September 21, 2010

End of Summer Reading

Summer reading conjures lazy, balmy days where cozy concepts like 'work' and 'reality' are of no consequence or consideration. At least, this may be true for the lucky folks who had the pleasure of ample vacation time at their disposal. But for those of us not so fortunate, such as myself, there's always the travel that plunging into the pages of an engrossing read can afford; a book that renders one's mundane, every day surroundings practically nonexistent, and suddenly just like that, you're in a swish hotel in Poland before the outset of the second World War (for example). Here are a few such books I read this summer, books that had adventure and danger and magical suspension of disbelief, with a wee bit of terror thrown in for good measure, splashed on nearly every page:

The Girl with the Dragon Tattoo by Stieg Larsson. Have you heard of this little book? No? Then you've been living in a cave because I may very well be one of the last people on earth to have picked it up, and like most people, I wasn't disappointed. Sure, the start was a wee slow (although it provided necessary background information), but I quickly become engrossed in the tangled, sordid saga of the Vanger family. I wasn't prepared for the most graphic and uncomfortable scene I've ever come across on the page (though the payoff in the end is sort of worth the few pages of anguish), nor how troubled and fascinating I found the female lead, Lisbeth Salander. I think it's a good thing to be taken beyond one's comfort zone every once in awhile, to new, heightened planes of drama and intrigue; it builds reading character (I think). I'm looking forward to books two and three, which I hear are even better than the first.

The Alchemyst: The Secrets of the Immortal Nicholas Flamel by Michael Scott. It recently occurred to me that I was hankering for a new young adult fantasy book series to somewhat fill the gaping hole left over from the Harry Potter books (though which, naturally, wouldn't replace the latter books in my heart of hearts. EVER). The Alchemyst has all the right elements I consider characteristic of a book of this nature: adventure, improbable use of magic and magical lore, mythical beings, historical characters that actually lived and which inject a little gravitas into the story, and a good old-fashioned moral to the tale. And yet, I can't say I was spellbound or utterly captivated by this book; on the contrary, I found myself wishing for a quicker pace and lamenting that I never at any point felt any sort of real concern for the two main characters, never felt their situation was as dire as the build-up to the story would otherwise suggest. I really wanted to love this book, but if I'm completely honest, I came away feeling somewhat entertained and a little disappointed. Having said that, I have every intention of reading the second book in the series, The Magician. Second chances and all that...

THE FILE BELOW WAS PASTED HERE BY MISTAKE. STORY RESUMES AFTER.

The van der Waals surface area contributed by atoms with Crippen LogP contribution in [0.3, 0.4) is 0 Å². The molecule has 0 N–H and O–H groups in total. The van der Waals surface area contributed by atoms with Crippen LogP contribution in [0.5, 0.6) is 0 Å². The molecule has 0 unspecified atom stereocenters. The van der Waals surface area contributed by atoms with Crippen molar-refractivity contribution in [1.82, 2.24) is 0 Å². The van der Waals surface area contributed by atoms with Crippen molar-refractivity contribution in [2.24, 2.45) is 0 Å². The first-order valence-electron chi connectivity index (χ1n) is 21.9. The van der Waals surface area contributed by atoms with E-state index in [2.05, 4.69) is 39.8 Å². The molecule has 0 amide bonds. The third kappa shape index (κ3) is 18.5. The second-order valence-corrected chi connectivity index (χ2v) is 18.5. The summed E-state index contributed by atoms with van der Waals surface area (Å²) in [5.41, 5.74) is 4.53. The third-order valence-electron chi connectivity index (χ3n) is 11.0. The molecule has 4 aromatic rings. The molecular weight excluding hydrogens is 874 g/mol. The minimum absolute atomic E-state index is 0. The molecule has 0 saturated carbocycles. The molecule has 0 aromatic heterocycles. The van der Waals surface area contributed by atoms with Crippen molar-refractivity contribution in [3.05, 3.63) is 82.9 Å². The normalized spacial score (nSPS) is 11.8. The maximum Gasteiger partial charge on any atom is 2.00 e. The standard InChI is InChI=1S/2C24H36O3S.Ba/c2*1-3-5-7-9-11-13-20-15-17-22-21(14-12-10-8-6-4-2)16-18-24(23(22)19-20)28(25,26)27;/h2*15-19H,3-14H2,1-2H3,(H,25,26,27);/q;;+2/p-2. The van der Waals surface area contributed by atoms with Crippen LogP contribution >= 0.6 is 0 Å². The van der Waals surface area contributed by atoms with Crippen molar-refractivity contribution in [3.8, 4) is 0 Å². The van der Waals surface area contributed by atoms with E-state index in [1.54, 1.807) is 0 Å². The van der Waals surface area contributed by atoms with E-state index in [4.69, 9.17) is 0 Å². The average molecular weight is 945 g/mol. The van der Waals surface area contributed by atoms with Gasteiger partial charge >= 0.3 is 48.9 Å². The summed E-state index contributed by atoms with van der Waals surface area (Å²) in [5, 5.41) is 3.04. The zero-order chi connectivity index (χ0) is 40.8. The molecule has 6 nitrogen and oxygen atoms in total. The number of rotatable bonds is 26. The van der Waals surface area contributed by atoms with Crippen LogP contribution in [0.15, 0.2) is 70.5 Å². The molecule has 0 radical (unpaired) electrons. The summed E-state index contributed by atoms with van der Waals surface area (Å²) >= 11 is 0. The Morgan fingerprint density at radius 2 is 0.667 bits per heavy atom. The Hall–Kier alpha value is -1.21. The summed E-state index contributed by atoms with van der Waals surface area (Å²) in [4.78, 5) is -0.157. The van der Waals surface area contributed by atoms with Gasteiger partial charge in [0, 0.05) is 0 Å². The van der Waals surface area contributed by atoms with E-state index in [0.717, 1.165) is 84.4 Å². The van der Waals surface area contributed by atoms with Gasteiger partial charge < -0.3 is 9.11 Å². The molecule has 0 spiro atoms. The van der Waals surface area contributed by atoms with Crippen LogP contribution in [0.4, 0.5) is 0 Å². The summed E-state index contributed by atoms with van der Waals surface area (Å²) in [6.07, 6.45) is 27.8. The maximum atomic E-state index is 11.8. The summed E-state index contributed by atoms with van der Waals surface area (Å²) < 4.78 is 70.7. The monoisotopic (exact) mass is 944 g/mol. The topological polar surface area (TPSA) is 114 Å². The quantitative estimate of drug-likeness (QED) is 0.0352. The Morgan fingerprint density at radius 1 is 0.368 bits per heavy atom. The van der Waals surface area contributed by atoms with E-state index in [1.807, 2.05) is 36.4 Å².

The Spies of Warsaw by Alan Furst. This is my first spy novel--no longer a spy novel virgin, look at me! What's so fantastic about this book is that it takes you completely out of the world from which you are familiar while also delivering pieces of factual information about a time and place that actually existed, that still feels very real to many people (particularly people like my grandmother). I can't imagine the terror of living through the years between the wars, of seeing firsthand the manic buildup to WWII. Furst makes it so easy to visualize and experience the early, turbulent days of a Europe torn apart, particularly of a country who refused to believe the danger they were all in. Furst is a master of the spy genre, and no doubt I'll be reading more of these books in future.

Harry Potter and the Half-Blood Prince and Harry Potter and the Deathly Hallows by J.K. Rowling. I can't extol the virtues of this book series enough, I really can't. I'll spare you the sappy soliloquy I've constructed in my head, but suffice it to say that reading these books is truly one of the most memorable reading experiences this reader has ever known. Every so often I'll pick up a book in this beloved series and re-familiarize myself with this most magical of magical worlds and the epic tale of the boy wizard who lived, who must vanquish only the most sinister magical being the world has ever known (you know, no big whoop). I hadn't read Deathly Hallows since the book published three years ago, and I was amazed at how much of the story I had forgotten; it made my re-discovering it all the more special. And the second reading failed to yield fewer tears than the first because I wept and ached as much now as I did then, that's how absorbed I was in the story. Which is surely a testament to Rowling's literary prowess, to her ability to not only craft a gripping tale, but to also present us with characters with whom we identify and care about deeply, who we want to see triumph in the end. Book seven (Deathly Hallows) will be split into two separate films (thank the LORD), the first of which arrives in theaters in November. I'm thinking of dressing up as Hedwig, Harry's beloved owl, for the opening night. I'm partly joking, of course. And yes, I am that sad.

Up next: A Mad Men-inspired read and possibly anything else I fancy....

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